Finding beauty and life in places where the world has lost its hope is what makes Emma O’Brien stand out of the crowd. Her journey from capturing as a hobby, to capturing wedding photographs and now being a celebrated animal & human portrait photographer is truly one to vouch for. Emma O’Brien with her great skill, humility, hard work, consistency and never die attitude has carved a niche for herself in the photography industry. We are glad to have had a chance to discuss with Emma O’Brien her journey and her experience of having a series of captures go viral.
- Did you always aspire to be a photographer, even as a kid? What made you take it up as a profession?
I’ve always appreciated and enjoyed photography. My Dad is a keen photographer, in fact, I commandeered his Nikon D1 when I started my business back in 2004, and my Grandad was also passionate about creating images, but it wasn’t until I was 22 that I decided to pursue it as a full-time career. I was very inspired by the work of W Eugene Smith, I felt very drawn to the way he used his photographs to tell stories and make people aware of events that would otherwise have remained unknown. His work gave me an insight into the impact that photography can have and how it can be used to make a positive difference in the world. So when I decided to become a photographer my initial intention was to somehow make a living out of shooting documentary work, however, I had a small child to take care of and I needed to earn money, so I focussed on wedding photography. It took me another six years to be able to start using my work to make a difference.
2. What brought you to South Africa from the UK?
I moved to South Africa in 2009 with a man I was in a relationship with at the time. I’d not long been divorced and it was an opportunity for a new start and some far better weather!
3. Is there a specific reason why you have chosen animals (dogs) and human portraiture as a niche?
It was never my intention to become a dog photographer, it happened by accident. When I moved to SA, I decided to stop photographing weddings, I’d lost the love and passion for them, so I made the decision to concentrate on portraiture. In February 2011 I went to my local SPCA (Society for the Prevention of Cruelty to Animals) and adopted a Dachshund called Jeremy. Whilst I was there, I volunteered to help them with fundraising by photographing a calendar and as I was working with cats and dogs for the project, I discovered I had a talent for shooting pet portraits and the rest, as they say, is history.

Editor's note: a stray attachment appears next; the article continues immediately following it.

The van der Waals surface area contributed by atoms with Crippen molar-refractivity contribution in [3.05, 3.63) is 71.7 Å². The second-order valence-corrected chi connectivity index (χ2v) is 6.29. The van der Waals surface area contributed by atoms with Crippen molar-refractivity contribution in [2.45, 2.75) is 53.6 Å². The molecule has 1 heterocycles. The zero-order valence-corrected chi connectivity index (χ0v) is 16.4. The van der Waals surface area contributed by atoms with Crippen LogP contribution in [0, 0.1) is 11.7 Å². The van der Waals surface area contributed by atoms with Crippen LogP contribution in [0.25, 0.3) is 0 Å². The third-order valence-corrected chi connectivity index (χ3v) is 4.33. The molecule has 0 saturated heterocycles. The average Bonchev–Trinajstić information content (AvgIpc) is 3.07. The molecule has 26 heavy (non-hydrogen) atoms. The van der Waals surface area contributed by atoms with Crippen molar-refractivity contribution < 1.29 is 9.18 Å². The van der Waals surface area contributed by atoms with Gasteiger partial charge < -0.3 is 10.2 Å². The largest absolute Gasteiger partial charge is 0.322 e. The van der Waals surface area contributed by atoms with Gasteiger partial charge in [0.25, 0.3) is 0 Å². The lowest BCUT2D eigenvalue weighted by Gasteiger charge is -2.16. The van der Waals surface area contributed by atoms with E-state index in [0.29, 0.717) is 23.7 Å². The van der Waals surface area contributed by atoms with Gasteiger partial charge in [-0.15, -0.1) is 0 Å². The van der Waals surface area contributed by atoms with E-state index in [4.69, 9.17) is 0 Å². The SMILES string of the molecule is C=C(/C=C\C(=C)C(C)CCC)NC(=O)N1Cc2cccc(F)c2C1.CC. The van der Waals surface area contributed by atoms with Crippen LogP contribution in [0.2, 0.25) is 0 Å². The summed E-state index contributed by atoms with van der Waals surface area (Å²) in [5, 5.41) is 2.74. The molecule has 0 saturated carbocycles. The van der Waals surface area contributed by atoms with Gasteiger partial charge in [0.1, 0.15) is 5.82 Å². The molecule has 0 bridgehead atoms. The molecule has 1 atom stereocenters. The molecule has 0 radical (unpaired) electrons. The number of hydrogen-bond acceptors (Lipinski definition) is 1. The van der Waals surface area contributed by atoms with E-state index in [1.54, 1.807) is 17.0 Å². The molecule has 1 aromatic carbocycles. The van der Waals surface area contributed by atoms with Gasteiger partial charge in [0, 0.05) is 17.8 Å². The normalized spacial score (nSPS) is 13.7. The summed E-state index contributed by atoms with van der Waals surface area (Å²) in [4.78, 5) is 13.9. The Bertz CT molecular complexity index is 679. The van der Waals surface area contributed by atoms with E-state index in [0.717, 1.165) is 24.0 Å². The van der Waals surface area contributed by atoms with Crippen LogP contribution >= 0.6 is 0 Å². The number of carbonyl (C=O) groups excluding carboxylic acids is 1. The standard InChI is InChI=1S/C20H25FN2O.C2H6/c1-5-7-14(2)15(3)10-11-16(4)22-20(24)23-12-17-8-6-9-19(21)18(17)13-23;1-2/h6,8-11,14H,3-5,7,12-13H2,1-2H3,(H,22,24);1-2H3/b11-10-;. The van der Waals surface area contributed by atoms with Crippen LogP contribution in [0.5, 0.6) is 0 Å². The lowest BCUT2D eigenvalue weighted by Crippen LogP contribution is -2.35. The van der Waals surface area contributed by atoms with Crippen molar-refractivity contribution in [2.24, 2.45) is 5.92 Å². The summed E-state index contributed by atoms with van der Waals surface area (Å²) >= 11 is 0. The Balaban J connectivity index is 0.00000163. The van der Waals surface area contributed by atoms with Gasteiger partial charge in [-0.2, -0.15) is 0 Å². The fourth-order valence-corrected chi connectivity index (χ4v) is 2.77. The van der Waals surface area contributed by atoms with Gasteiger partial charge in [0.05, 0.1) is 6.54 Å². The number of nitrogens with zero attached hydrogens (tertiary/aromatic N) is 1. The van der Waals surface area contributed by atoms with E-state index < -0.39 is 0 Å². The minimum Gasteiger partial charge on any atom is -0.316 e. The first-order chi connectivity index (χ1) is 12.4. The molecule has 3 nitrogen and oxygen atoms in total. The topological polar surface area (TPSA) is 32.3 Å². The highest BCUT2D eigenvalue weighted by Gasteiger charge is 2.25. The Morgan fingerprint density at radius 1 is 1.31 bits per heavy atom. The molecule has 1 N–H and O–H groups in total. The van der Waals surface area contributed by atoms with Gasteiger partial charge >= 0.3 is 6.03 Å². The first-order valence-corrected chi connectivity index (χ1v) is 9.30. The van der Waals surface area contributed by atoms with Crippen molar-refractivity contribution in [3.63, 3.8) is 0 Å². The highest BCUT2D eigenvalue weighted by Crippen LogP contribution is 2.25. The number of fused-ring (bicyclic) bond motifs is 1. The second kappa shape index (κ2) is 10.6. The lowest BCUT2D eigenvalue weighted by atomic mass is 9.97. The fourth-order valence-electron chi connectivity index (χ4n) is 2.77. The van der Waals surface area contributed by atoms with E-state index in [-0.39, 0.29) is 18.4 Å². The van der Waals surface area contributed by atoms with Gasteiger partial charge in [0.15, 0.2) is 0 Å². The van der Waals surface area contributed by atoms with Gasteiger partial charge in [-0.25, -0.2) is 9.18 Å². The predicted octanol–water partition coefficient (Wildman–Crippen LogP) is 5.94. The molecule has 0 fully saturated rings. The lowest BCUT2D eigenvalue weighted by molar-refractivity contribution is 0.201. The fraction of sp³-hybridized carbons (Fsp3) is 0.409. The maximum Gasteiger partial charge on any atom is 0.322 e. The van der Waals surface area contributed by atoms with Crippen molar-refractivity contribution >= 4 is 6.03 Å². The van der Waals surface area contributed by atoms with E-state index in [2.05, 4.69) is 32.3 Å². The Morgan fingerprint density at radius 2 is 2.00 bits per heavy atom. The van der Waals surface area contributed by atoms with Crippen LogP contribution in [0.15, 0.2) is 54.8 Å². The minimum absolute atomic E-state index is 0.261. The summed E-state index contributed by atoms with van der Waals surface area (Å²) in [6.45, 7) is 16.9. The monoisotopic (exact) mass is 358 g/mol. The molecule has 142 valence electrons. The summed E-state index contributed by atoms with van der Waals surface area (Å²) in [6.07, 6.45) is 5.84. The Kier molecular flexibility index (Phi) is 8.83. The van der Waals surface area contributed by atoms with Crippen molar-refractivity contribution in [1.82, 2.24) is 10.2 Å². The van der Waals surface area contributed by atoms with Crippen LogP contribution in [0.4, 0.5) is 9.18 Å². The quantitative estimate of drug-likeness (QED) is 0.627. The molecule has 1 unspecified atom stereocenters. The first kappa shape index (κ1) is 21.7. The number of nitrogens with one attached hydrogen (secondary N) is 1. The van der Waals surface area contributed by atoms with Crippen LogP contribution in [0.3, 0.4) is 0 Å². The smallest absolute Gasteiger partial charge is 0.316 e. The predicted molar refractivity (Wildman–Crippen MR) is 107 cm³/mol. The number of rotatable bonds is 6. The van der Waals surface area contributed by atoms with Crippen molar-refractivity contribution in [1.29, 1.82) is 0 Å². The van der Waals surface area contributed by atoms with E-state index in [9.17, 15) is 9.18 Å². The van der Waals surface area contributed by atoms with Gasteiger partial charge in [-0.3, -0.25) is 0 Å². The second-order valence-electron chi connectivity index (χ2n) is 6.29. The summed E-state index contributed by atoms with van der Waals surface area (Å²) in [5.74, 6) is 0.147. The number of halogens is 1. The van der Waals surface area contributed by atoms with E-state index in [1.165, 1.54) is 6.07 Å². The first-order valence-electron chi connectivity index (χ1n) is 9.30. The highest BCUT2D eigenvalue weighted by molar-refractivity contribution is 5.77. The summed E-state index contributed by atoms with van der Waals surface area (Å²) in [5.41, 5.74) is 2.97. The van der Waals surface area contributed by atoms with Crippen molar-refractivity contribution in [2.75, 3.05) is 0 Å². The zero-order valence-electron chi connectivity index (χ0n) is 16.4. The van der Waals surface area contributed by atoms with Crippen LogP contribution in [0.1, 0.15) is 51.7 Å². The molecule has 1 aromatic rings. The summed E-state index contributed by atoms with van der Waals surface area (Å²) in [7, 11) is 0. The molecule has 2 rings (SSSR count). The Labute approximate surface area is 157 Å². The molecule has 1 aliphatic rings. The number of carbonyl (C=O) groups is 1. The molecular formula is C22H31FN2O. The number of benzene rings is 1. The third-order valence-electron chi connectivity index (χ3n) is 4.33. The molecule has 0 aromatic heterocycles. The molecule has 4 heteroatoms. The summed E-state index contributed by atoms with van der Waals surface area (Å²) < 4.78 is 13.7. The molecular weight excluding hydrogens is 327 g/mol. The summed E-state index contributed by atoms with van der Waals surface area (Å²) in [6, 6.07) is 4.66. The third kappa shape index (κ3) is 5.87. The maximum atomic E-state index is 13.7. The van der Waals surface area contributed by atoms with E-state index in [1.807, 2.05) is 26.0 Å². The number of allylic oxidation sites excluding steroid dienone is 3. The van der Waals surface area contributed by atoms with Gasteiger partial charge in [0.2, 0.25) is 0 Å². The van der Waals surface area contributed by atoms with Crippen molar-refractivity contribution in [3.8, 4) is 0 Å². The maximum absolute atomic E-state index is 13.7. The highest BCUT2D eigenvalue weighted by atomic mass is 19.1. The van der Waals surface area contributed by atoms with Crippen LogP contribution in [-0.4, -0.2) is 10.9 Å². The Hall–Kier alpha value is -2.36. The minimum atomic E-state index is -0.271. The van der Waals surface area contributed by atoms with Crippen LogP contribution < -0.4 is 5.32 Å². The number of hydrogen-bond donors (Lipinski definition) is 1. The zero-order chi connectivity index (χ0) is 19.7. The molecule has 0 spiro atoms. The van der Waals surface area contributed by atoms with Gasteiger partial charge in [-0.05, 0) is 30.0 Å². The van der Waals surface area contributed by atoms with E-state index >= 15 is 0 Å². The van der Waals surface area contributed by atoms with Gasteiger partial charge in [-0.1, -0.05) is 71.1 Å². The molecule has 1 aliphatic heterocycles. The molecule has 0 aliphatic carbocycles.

4. Name a brand you have always aspired to work with as a photographer.
I would love to shoot a campaign for Louis Vuitton, they have a very luxurious range of dog accessories!
5. Which is your greatest achievement among all your awards?
Awards are great, however, I’d say the greatest achievement for me has been the massive media coverage received as a result of The BLACK SERIES. This is a series featuring adopted black rescue dogs that I created to highlight the worldwide issue of black dog syndrome (black dogs who end up at shelters are the least likely to be adopted and the most likely to be put to sleep). I shared the portraits onto the Bored Panda website in May last year and it very quickly went viral. I had so many messages from people who, until they’d seen my work, hadn’t been aware of black dog syndrome and also from people pledging to make sure the next dog they got would be from a shelter. My goal of creating work that could make a positive impact in the world came to fruition with The BLACK SERIES.
6. What do you like to do the most? Training, writing a book or photography?
I like taking photographs the most, it will always be my first love.
7. When did you decide you needed to capture the stray?
After I adopted Jeremy from the SPCA, I became very aware of the numbers of unwanted dogs sitting in shelters and I wanted to do something to help them find homes. Great portrait photographs of shelter dogs help to speed up the adoption process, the images get shared online and the dogs find homes much quicker than they would have done with basic cellphone pictures.
8. Do you work for an NGO or organization, if not would you want to?
I still photograph the annual SPCA calendar that I started in 2011 and it’s a project that’s raised over $50,000 to date. There are also a couple of dog shelters that I regularly visit to photograph the dogs that are looking for homes. NGO work is very important to me, I like to do what I can to help.
9. Being a photographer what will be your advice for others trying to make a name in your industry.
Keep making new work, collaborate with people (this does require being brave and reaching out to new organizations and businesses) and be persistent. Making consistently good and authentic work will always pay off, but it is a process and success doesn’t happen overnight.
Show some love to Emma O’Brien for being organic in her responses, and striving to make a difference.
You can find the work of Emma O’Brien here on her website.